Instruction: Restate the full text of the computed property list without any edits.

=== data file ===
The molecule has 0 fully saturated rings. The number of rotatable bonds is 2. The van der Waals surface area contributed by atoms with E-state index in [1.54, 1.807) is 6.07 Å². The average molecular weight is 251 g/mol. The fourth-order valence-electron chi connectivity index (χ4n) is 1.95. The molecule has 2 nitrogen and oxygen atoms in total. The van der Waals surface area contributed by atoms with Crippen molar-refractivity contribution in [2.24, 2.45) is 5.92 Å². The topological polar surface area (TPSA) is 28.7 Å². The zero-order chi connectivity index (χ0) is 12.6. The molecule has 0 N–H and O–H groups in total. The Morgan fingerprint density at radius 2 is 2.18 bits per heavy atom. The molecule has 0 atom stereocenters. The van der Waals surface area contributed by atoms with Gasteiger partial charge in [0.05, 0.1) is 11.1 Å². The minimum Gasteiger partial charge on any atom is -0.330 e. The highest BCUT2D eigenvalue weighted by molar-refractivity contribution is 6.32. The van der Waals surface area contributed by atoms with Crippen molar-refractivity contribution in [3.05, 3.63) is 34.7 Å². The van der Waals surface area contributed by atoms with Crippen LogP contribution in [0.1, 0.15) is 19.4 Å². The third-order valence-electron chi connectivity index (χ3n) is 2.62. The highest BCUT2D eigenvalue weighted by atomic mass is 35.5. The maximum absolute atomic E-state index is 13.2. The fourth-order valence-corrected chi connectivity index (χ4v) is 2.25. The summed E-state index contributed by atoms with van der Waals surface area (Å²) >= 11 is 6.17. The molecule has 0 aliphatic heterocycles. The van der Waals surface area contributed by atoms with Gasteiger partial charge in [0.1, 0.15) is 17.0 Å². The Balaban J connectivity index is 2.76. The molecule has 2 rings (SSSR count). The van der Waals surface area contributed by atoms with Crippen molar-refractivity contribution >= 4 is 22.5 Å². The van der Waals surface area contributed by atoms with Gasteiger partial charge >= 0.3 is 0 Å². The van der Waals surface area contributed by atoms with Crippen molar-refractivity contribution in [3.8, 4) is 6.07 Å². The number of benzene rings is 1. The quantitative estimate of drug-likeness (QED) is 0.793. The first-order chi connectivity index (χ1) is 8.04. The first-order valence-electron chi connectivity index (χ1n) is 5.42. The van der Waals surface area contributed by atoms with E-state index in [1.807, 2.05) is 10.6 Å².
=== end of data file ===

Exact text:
The molecule has 0 fully saturated rings. The number of rotatable bonds is 2. The van der Waals surface area contributed by atoms with E-state index in [1.54, 1.807) is 6.07 Å². The average molecular weight is 251 g/mol. The fourth-order valence-electron chi connectivity index (χ4n) is 1.95. The molecule has 2 nitrogen and oxygen atoms in total. The van der Waals surface area contributed by atoms with Crippen molar-refractivity contribution in [2.24, 2.45) is 5.92 Å². The topological polar surface area (TPSA) is 28.7 Å². The zero-order chi connectivity index (χ0) is 12.6. The molecule has 0 N–H and O–H groups in total. The Morgan fingerprint density at radius 2 is 2.18 bits per heavy atom. The molecule has 0 atom stereocenters. The van der Waals surface area contributed by atoms with Gasteiger partial charge in [0.05, 0.1) is 11.1 Å². The minimum Gasteiger partial charge on any atom is -0.330 e. The highest BCUT2D eigenvalue weighted by molar-refractivity contribution is 6.32. The van der Waals surface area contributed by atoms with Crippen molar-refractivity contribution in [3.05, 3.63) is 34.7 Å². The van der Waals surface area contributed by atoms with Crippen LogP contribution in [0.1, 0.15) is 19.4 Å². The third-order valence-electron chi connectivity index (χ3n) is 2.62. The highest BCUT2D eigenvalue weighted by atomic mass is 35.5. The maximum absolute atomic E-state index is 13.2. The fourth-order valence-corrected chi connectivity index (χ4v) is 2.25. The summed E-state index contributed by atoms with van der Waals surface area (Å²) >= 11 is 6.17. The molecule has 0 aliphatic heterocycles. The van der Waals surface area contributed by atoms with Gasteiger partial charge in [0.1, 0.15) is 17.0 Å². The Balaban J connectivity index is 2.76. The molecule has 2 rings (SSSR count). The van der Waals surface area contributed by atoms with Crippen molar-refractivity contribution >= 4 is 22.5 Å². The van der Waals surface area contributed by atoms with Gasteiger partial charge >= 0.3 is 0 Å². The van der Waals surface area contributed by atoms with Crippen molar-refractivity contribution in [3.8, 4) is 6.07 Å². The number of benzene rings is 1. The quantitative estimate of drug-likeness (QED) is 0.793. The first-order chi connectivity index (χ1) is 8.04. The first-order valence-electron chi connectivity index (χ1n) is 5.42. The van der Waals surface area contributed by atoms with E-state index in [1.807, 2.05) is 10.6 Å².